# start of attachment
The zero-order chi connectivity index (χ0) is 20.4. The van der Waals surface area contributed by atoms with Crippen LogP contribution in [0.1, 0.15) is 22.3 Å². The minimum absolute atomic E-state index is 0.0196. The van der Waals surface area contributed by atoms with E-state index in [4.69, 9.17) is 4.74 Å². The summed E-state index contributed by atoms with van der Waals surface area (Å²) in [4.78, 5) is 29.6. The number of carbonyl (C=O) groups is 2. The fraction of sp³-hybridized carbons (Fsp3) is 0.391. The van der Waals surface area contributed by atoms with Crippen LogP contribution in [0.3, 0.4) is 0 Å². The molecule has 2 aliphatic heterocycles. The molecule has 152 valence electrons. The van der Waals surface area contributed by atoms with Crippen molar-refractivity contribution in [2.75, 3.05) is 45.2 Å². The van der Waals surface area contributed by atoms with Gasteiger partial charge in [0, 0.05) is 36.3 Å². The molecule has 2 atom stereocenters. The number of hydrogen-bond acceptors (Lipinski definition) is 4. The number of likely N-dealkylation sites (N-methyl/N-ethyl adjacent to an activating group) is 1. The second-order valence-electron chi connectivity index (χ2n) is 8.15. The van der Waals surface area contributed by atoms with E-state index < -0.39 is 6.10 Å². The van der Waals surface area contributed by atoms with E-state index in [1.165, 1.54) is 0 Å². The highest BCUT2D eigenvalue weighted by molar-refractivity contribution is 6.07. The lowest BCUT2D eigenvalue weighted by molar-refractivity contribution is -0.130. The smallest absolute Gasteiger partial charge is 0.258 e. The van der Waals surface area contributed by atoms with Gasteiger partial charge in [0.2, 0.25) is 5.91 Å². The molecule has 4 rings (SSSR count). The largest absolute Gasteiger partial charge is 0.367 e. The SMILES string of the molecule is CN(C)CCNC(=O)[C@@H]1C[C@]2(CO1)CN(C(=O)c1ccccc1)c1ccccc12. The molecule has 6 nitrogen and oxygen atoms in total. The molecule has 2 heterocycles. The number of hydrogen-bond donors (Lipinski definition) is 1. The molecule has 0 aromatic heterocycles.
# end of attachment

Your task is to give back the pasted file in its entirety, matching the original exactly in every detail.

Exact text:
The zero-order chi connectivity index (χ0) is 20.4. The van der Waals surface area contributed by atoms with Crippen LogP contribution in [0.1, 0.15) is 22.3 Å². The minimum absolute atomic E-state index is 0.0196. The van der Waals surface area contributed by atoms with E-state index in [4.69, 9.17) is 4.74 Å². The summed E-state index contributed by atoms with van der Waals surface area (Å²) in [4.78, 5) is 29.6. The number of carbonyl (C=O) groups is 2. The fraction of sp³-hybridized carbons (Fsp3) is 0.391. The van der Waals surface area contributed by atoms with Crippen LogP contribution in [0.3, 0.4) is 0 Å². The molecule has 2 aliphatic heterocycles. The molecule has 152 valence electrons. The van der Waals surface area contributed by atoms with Crippen molar-refractivity contribution in [2.75, 3.05) is 45.2 Å². The van der Waals surface area contributed by atoms with Gasteiger partial charge in [0, 0.05) is 36.3 Å². The molecule has 2 atom stereocenters. The number of hydrogen-bond acceptors (Lipinski definition) is 4. The number of likely N-dealkylation sites (N-methyl/N-ethyl adjacent to an activating group) is 1. The second-order valence-electron chi connectivity index (χ2n) is 8.15. The van der Waals surface area contributed by atoms with E-state index < -0.39 is 6.10 Å². The van der Waals surface area contributed by atoms with E-state index in [1.165, 1.54) is 0 Å². The highest BCUT2D eigenvalue weighted by molar-refractivity contribution is 6.07. The lowest BCUT2D eigenvalue weighted by molar-refractivity contribution is -0.130. The smallest absolute Gasteiger partial charge is 0.258 e. The van der Waals surface area contributed by atoms with Gasteiger partial charge in [0.2, 0.25) is 5.91 Å². The molecule has 4 rings (SSSR count). The largest absolute Gasteiger partial charge is 0.367 e. The SMILES string of the molecule is CN(C)CCNC(=O)[C@@H]1C[C@]2(CO1)CN(C(=O)c1ccccc1)c1ccccc12. The molecule has 6 nitrogen and oxygen atoms in total. The molecule has 2 heterocycles. The number of hydrogen-bond donors (Lipinski definition) is 1. The molecule has 0 aromatic heterocycles.